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Airing the Clean Laundry

Novatus and Selina with their cow. Photo: Richard Librock

July 11, 2016

By Simon Chambers

Novatus Hamim has developed a new skill in the last few years.  It’s one he probably never thought he’d have, but thanks to PWRDF’s program—funded in conjunction with Global Affairs Canada–  with the Diocese of Masasi in Tanzania, Novatus has had the opportunity to expand his horizons.

Novatus and his wife, Selina Hassan, were among the poorest residents of their village in the Nachingwea District of Tanzania.  Their community recognized their need, and put their names forward to receive a cow to help them support their family.

Novatus was skeptical.  “Have you ever seen someone give a cow for free?  Are you dreaming?” he asked Selina when she wanted to go to the meeting to learn more about the offer.  But Selina insisted, and off she went.  Novatus never joined her at the meetings.

Selina enlisted the support of her neighbours to help her build a cow shed, she planted grass so that she would have fodder for the cow.  Novatus was angry that she spent so much time on this mythical cow.

But then one day a big truck came into the village.  Staff from the Diocese of Masasi began to herd cattle down the ramp.  One by one, they called the names of villagers—chosen by their community based on their need—to receive the cows.  Selina was called forward, and took possession of her own cow.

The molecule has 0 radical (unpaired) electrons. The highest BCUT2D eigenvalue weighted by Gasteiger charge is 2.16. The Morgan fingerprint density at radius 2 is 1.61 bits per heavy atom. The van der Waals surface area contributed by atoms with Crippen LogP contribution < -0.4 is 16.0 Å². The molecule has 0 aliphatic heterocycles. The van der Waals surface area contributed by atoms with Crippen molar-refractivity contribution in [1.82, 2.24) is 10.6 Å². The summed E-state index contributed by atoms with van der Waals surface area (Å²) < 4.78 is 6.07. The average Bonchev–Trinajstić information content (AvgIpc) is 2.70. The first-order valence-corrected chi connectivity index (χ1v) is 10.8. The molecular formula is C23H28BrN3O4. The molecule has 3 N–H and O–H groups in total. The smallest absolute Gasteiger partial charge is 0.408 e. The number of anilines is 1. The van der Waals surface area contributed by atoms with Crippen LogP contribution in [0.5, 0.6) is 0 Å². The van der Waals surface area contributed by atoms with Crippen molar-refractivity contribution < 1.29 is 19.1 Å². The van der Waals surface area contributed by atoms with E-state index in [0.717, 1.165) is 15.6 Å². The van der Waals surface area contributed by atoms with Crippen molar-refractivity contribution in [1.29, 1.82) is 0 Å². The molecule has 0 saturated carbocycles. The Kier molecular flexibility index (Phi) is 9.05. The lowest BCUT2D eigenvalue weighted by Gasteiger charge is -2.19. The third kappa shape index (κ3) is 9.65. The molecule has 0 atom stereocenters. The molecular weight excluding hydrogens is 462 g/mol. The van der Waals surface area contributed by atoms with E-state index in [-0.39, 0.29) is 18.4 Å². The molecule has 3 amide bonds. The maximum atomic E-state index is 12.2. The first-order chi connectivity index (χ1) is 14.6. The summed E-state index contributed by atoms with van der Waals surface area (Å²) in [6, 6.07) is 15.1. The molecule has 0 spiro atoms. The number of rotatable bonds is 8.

Novatus was thrilled with this new addition to their farm.  He began to encourage Selina to attend the meetings more often.  One day, Selina said she couldn’t go to the meeting.  When Novatus asked why, she said that she had too much laundry to do.

Selina shows off Novatus' clean laundry. Photo: Zaida Bastos
Selina shows off Novatus’ clean laundry. Photo: Zaida Bastos

“You go to the meeting,” he said.  “I will do the laundry.”

So Selina went to the meeting.  While she was there, she met Zaida Bastos, PWRDF’s Program Director.  Selina said at the meeting that her husband was doing the laundry at home so she could be there.  Zaida took note of this, and asked if she could visit.

This was noteworthy to Zaida because in the culture of Nachingwea, it was unheard of for a man to do the laundry.  That was woman’s work.  But here was Novatus, developing this skill so his wife could continue to participate in the meetings.

“Sometimes,” Zaida said afterwards, “ interventions that are designed to address one issue—poverty—have more impact.  In this case, helping to break down gender inequities.”

Earlier this year, PWRDF’s (recently retired) Executive Director Adele Finney, visited Novatus and Selina.  She saw the motorcycle that Selina had bought for Novatus with her earnings from selling the milk from her cow.  Now Novatus can drive their goods farther to sell them, increasing the income for the family.  Adele heard about how the children are in school, getting an education and dreaming dreams for their future.

And Novatus’ laundry skills?  How did he do?  “Not bad,” said Zaida with a laugh.

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